GOOD Books: What to Read Instead of Twilight
Here’s One More Reason To Pour A Vodka Martini Tonight It’s the preferred cocktail of James Bond and Mother Nature
Arnold Palmer’s Legacy Is Much Bigger Than An Iced Tea-Lemonade Concoction Palmer was one of the most beloved and important golfers in history
How To Watch Monday’s Presidential Debate No Matter Where You Are You’re officially out of excuses
NASA Just Got A Huge Budget, And Orders, To Send People To Mars The bipartisan funding bill puts a timetable for sending people to the Red Planet
New ‘SNL’ Cast Member Caught Deleting Racist Tweets She's the show’s first Latina cast member in over 40 seasons
George Bush Hilariously Hits Up Obama For Help With A Selfie This is a job for the president
I have a confession. I read all four Twilight books cover-to-cover and saw every one of the movies. No, I am not a Twi-hard; I just feel a strong pull to be aware of my generation's pop culture obsessions, and Twilight made such a splash that I had to read it for myself. But after devouring four poorly written books about a pathetic girl whose only ambition hinges on a man who quite literally endangers her life, I left the series feeling angry for strong women and intelligent readers everywhere. So on the day Twilight: Breaking Dawn opens in theaters, I'm calling for a revolution. If you’re a fan of young adult fantasy fiction, even if you're embarrassed to admit it, here are some insightful books you can read proudly.
Harry Potter and the Sorcerer's Stone
by J.K. Rowling
$10.99. 320 pages. Scholastic Paperbacks.
The Harry Potter series does everything right that the Twilight series does wrong. Harry, the main character, struggles with intense emotional and physical challenges, not to mention the most powerful evil wizard in the world trying to kill him all the time. But through it all, Harry retains a set of indomitable values, especially loyalty to family and friends. There's a reason he's permeated the hearts and minds of societies all over the world; he is a universal role model for how to lead a loving and righteous life, all religion aside. Author Stephen King said it best: "Harry Potter is all about confronting fears, finding inner strength, and doing what is right in the face of adversity. Twilight is about how important it is to have a boyfriend."
The Hunger Games
by Suzanne Collins
$8.99. 384 pages. Scholastic Press.
Suzanne Collins' bestselling series explores post-apocalyptic societies in a fresh, thought-provoking way. Her main character is a bad-ass girl named Katniss who goes out hunting to feed her family and sacrifices her well-being for her little sister's within the first few chapters. She is quickly thrown into a terrifying competition called the Hunger Games, where 24 children—two from each of the empire's districts—battle to the death. Every citizen is required to watch, including the parents of the children inside the battle arena, who are unable to do anything but look on as their sons and daughters perish. The last child standing is showered with praise, wealth, and glory in a twisted reward for brutally murdering others.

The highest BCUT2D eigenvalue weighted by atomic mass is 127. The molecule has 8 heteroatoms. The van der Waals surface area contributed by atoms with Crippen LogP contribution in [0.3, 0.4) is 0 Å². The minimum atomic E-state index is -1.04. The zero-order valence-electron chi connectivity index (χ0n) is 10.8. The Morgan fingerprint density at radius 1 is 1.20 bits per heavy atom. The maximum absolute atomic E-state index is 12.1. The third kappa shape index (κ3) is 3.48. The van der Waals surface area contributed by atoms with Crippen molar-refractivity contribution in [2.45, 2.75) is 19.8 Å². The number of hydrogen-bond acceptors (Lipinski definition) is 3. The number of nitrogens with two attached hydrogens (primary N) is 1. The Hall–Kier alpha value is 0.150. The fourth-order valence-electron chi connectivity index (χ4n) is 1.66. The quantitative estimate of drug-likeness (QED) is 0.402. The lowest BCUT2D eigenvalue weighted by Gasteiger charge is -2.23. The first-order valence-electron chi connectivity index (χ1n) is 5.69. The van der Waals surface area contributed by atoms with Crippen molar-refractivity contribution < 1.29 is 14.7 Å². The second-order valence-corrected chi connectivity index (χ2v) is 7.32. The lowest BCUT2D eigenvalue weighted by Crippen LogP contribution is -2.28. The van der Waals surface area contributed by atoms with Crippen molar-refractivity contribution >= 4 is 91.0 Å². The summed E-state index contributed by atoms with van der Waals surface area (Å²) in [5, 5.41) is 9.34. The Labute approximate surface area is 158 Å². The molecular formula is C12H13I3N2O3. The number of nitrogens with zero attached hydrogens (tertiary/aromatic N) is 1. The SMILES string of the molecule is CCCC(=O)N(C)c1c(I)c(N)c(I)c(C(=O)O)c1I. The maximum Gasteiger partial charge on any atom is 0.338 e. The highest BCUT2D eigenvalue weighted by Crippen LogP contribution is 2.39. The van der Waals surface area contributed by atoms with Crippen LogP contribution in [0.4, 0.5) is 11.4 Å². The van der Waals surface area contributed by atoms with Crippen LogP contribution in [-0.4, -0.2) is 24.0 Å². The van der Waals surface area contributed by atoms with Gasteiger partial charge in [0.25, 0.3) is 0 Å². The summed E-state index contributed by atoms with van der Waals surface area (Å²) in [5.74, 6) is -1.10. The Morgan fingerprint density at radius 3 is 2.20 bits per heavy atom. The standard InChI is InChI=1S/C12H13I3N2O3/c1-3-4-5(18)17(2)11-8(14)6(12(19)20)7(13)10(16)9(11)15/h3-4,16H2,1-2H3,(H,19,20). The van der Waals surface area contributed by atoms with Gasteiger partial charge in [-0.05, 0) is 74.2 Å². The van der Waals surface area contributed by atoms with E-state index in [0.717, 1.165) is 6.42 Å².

by Gail Carson Levine
$6.99. 288 pages. HarperTeen.
One of my all-time favorite books, Ella Enchanted taught me at a very young age what it means to have courage. It may be written for middle-school reading levels, but Ella's story is riveting enough for me to continue to read it over again year after year. In this new take on the classic Cinderella story, Ella is given a fairy's "gift" at birth to always be obedient. As she grows up, she must obey any order given to her, even if it means chopping off her own hand. After her mother dies, her greedy father sends her away to finishing school, where a young girl discovers her secret and begins to make her life a living hell. All the while, Ella resists her orders for as long as her curse possibly allows and maintains her strong personality and perfect wit. When she finally escapes the school, she sets off on a journey to find the fairy and make her take back the curse, fighting off mind-reading ogres and falling in love with the most wonderful prince of any book.
Uglies (Book 1)
by Scott Westerfeld
$9.99. 432 pages. Simon Pulse.
A favorite of our executive editor, Uglies depicts a world in which everyone is forced to undergo an operation to become society's definition of beautiful. The gorgeous generation is free to frolic in a care-free life, while younger, average-looking people are dubbed the Uglies. Tally Youngblood is a mischievous member of the Ugly clan who battles against her own desires to be physically perfect. After getting into trouble with her elders, she is forced to make a terrible choice between betraying her own friends and finally achieving glamorous perfection. Tally's brave journey chronicles every human being's issue with insecurity and self-worth in a world of rampant conformity.
Boy Meets Boy
by David Levithan
$8.99. 192 pages. Alfred A. Knopf.
At this high school, the concept of straight and gay has disappeared, and sexuality is no longer a cause for separation or exclusion. Here, the gay-straight alliance was formed to help straight kids learn to dance. Paul is a sophomore with friends like homecoming queen Infinite Darlene, who is the star quarterback of the football team and used to be Daryl. Paul falls in love for a boy named Noah, and he and the rest of his friends stumble through a high school world of hopeful romance that is still confusing and painful, but void of the hateful realities of today's world. This is a love story for our generation, and a glimpse into how bright the future could be.